“We started jumping up and down, screaming and crying,” she said. “I immediately went on Facebook and started looking up names mentioned in the obituary. I found a cousin who got back with me immediately.”

Sale Creek resident Carolyn Eddings, Dodson’s first cousin, was thrilled Dodson found her father via the obituary. That was her plan, Eddings said.

“Our family was very close,” Eddings said, recalling that she was 14 when her cousins were whisked away to Michigan. “We all loved those little girls, and it hurt us that we never saw them again, especially their daddy, Charles Reel. Just because they left didn’t mean we cut the blood. That’s why I put their names in the obituary.”

Eddings told Dodson her father searched for his daughters, but because he didn’t know their new last name, he couldn’t find them.

“He loved his little girls,” she said. “He even had their names tattooed on his arm.”

The family arranged a reunion to introduce Dodson to her long-lost relatives.

“It was a little overwhelming, but I can’t explain how excited I was,” Dodson said of the reunion. “I found out I have 19 first cousins and 22 step-first cousins. I also have two aunts and an uncle. It’s still rather surreal.”

She didn’t get to meet her father, though.

“I was sad when I read that he died. I missed him by just two months. But, it’s also bittersweet because I would have never found my family if he hadn’t died. In my heart, I feel like this is the way it was supposed to be. I did want to meet him, though. There were so many things I wanted to ask him, but I was thrilled to meet the family. And, for me to hear Aunt Georgia say, ‘Welcome home, baby,’ I felt like I was home. My search was over.”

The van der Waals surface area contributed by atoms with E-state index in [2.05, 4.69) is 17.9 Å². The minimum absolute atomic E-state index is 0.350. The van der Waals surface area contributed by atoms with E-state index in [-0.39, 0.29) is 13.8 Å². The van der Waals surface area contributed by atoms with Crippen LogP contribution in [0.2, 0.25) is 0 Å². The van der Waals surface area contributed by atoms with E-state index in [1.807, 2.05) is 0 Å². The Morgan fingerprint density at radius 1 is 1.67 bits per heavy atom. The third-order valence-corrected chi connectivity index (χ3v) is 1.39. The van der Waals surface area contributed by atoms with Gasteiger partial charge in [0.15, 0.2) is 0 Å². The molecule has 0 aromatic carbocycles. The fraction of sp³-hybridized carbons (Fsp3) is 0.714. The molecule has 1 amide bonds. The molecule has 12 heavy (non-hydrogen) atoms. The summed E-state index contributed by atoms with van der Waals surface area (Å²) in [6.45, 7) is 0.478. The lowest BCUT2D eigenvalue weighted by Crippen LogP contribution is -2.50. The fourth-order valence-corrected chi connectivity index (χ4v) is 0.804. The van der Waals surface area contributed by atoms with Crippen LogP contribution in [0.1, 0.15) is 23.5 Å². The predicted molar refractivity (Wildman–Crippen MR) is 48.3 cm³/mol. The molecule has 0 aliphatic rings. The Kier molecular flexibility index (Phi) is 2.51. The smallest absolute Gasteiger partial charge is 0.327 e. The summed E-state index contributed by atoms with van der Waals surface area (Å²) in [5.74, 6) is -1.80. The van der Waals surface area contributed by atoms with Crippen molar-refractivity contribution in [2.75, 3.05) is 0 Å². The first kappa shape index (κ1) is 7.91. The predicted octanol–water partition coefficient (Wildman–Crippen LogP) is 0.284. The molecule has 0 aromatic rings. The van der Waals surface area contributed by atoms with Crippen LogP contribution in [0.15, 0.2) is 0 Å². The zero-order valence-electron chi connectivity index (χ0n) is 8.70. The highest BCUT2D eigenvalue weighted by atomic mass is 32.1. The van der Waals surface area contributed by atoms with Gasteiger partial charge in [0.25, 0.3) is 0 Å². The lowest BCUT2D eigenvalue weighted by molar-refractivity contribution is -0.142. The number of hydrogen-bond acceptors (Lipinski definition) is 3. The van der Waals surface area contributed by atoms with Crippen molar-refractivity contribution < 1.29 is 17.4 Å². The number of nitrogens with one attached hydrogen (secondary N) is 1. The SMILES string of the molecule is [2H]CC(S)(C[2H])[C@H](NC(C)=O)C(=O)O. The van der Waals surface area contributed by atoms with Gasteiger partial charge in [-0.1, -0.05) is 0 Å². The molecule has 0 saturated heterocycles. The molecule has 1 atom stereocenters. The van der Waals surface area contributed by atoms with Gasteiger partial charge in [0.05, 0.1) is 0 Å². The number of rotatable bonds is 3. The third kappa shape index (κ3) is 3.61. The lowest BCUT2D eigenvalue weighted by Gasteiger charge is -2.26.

Dodson, a school teacher, is married and has three children. Her family, including her step-father, supported her efforts to find her father and his family.

“My step-father is a good man, and he loves me,” she said. “My mom died 20 years ago, and he understood my desire to find my biological father. My family knew it was important to me.

“I have a whole new family to get to know, and I love them already. It’s like I always loved them. My cousins told me how they played with me and carried me around when I was little. Do you know how much that means to hear they love me?”

Dodson, who stayed in Chattanooga for a week, said she was sad to leave.

“I will come back,” she said. “Part of me doesn’t want to leave. It’s a whole new world.”

Contact Karen Nazor Hill at khill@timesfreepress.com or 423-757-6396. Follow her on Twitter at twitter.com/karennazorhill.

about Karen Nazor Hill...

Feature writer Karen Nazor Hill covers fashion, design, home and gardening, pets, entertainment, human interest features and more. She also is an occasional news reporter and the Town Talk columnist. She previously worked for the Catholic newspaper Tennessee Register and was a reporter at the Chattanooga Free Press from 1985 to 1999, when the newspaper merged with the Chattanooga Times. She won a Society of Professional Journalists Golden Press third-place award in feature writing for ...